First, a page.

The issue of direction and control focuses partly on the "specific task" involved. See Gibson v. Safeway Stores, Inc., 307 Or 120, 122, 764 P2d 548 (1988); Demilly v. Butler Amusements, Inc., 177 Or App 106, 112, 33 P3d 343 (2001). In order to address that issue, the specific task must be identified. Here, the specific task was making electrical installations. See ORS 479.530(10). It is a fair inference from the record that the purpose of the contract with Oregon Electric was to make the electrical installations needed under the contract. ORS 479.620(2), a provision of the Electrical Safety Law, sets forth the requirement of supervision or control of anyone making an electrical installation. There is no evidence in the record that any person directly employed by Intel was qualified to "direct, supervise or control the making of an electrical installation." by Schmidt. Oregon Electric's foreman on the job ordered the tools and materials, disseminated information about the specific tasks, and made certain that the work was performed properly.

Of course, Intel's position is not that it supervised Schmidt in making electrical installations, but that it had the right to control cleanliness and safety. As pervasive and significant as the cleanliness and safety guidelines were, they were intended to ensure a clean environment and a safe workplace. Intel's control is qualitatively different from the right to control the method and manner of Schmidt's work of making the electrical installations. Intel's control was limited to collateral details of that specific task. Cf. Oregon Drywall, 153 Or App at 667 (right to control refers to right to control method and manner of accomplishing result, not right to control details of the desired result). Intel did not retain the right to control Schmidt's method of performance.

We next consider whether Intel set the hours that Schmidt worked. There is no evidence in the summary judgment record that Intel had any control over Schmidt's working hours.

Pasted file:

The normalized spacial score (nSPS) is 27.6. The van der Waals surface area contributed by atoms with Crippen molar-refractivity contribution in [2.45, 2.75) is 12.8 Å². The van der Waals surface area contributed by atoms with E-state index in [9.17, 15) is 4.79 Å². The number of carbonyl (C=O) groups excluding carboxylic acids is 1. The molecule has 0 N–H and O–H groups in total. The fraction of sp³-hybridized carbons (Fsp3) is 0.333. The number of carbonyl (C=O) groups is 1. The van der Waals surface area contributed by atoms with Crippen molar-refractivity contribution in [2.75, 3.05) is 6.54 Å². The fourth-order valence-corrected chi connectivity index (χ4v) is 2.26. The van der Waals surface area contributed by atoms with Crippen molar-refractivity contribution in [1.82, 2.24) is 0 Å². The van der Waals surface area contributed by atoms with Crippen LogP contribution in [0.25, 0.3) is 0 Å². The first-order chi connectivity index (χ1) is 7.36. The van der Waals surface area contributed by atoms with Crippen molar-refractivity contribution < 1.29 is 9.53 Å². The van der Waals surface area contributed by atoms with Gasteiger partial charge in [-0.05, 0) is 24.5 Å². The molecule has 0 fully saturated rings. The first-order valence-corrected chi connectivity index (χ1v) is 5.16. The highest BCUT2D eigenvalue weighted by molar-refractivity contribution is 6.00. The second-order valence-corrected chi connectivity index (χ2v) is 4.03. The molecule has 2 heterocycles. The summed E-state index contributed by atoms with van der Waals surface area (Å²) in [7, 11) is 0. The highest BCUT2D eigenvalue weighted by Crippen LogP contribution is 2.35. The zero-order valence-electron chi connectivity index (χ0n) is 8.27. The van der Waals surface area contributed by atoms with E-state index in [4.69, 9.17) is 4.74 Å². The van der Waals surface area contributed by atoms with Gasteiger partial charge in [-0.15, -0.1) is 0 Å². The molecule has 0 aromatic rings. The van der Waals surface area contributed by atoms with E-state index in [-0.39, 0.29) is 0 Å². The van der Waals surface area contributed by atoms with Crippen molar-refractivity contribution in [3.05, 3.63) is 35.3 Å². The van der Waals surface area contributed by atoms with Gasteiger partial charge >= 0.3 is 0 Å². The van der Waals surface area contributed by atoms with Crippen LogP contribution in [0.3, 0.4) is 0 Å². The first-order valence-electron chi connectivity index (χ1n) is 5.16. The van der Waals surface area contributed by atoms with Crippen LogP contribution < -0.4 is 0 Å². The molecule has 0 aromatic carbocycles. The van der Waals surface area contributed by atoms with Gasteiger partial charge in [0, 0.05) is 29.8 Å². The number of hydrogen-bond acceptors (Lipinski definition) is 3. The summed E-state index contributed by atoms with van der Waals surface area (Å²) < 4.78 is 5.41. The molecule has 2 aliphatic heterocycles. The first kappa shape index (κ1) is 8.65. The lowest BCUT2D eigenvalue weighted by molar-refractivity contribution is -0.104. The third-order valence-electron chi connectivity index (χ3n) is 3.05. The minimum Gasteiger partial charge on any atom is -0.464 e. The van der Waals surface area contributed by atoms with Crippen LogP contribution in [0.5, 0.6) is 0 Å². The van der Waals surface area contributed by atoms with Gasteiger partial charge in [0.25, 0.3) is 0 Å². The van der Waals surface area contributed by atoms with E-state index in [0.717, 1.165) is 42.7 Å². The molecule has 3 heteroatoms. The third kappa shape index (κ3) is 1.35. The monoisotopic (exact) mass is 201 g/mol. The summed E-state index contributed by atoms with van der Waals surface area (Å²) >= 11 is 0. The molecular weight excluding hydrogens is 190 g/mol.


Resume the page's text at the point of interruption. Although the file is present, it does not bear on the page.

We turn to whether Intel retained the right to fire Schmidt. According to plaintiffs, Intel's right to remove unacceptable workers from the project was no greater than the right of any property owner to exclude a party from its premises; it did not amount to a right to fire. Intel contends that it could fire from the clean room project any "worker of a general contractor or * * * subcontractor if there was a violation of the Intel policies or procedures by that worker."

The unqualified right to fire is distinguishable from the right to terminate the contract of a subcontractor for genuine reasons of dissatisfaction. Henn v. SAIF, 60 Or App 587, 592-93, 654 P2d 1129 (1982), rev den, 294 Or 536 (1983). The record does not support a conclusion that a worker excluded from Intel's clean room because of noncompliance with safety or cleanliness guidelines would be fired from Oregon Electric's employ. In fact, during the time of the Intel job, Schmidt also worked in the Oregon Electric shop in Portland and at another site. Intel's right of removal was not the right to fire that is indicative of an employer-employee relationship. It is, rather, consistent with the "idea that a satisfactory end result is all that is aimed for by the contract." Id. at 593. Intel could exclude Schmidt from its premises, but it did not retain the right to fire him.

We finally consider the payment of wages. Plaintiffs point out that Schmidt's wages were paid by Oregon Electric; that remuneration ultimately came only indirectly from Intel. Citing Whitlock v. State Ind. Acc. Com., 233 Or 166, 377 P2d 148 (1962), Intel argues that it does not matter whether the remuneration paid to Schmidt was direct or otherwise; because Intel was ultimately responsible for paying his wages, the remuneration prong of the employer-employee test is satisfied. Intel is mistaken.

Intel contracted for the construction of a clean room facility with Baugh, which in turn contracted with Oregon Electric for the installation of the electrical requirements of that facility. Such an indirect payment of funds, through two levels of contracting parties, cannot serve to make Schmidt Intel's subject worker under the workers' compensation law. Martelli v. R.A. Chambers and Associates, 99 Or App 524, 527, 783 P2d 31 (1989), aff'd, 310 Or 529, 800 P2d 766 (1990). As we stated in Martelli, "'remuneration' contemplates a more direct quid pro quo between payment and services than the possibility that plaintiff's compensation as a worker will ultimately come from the contract payment to his employer." Id.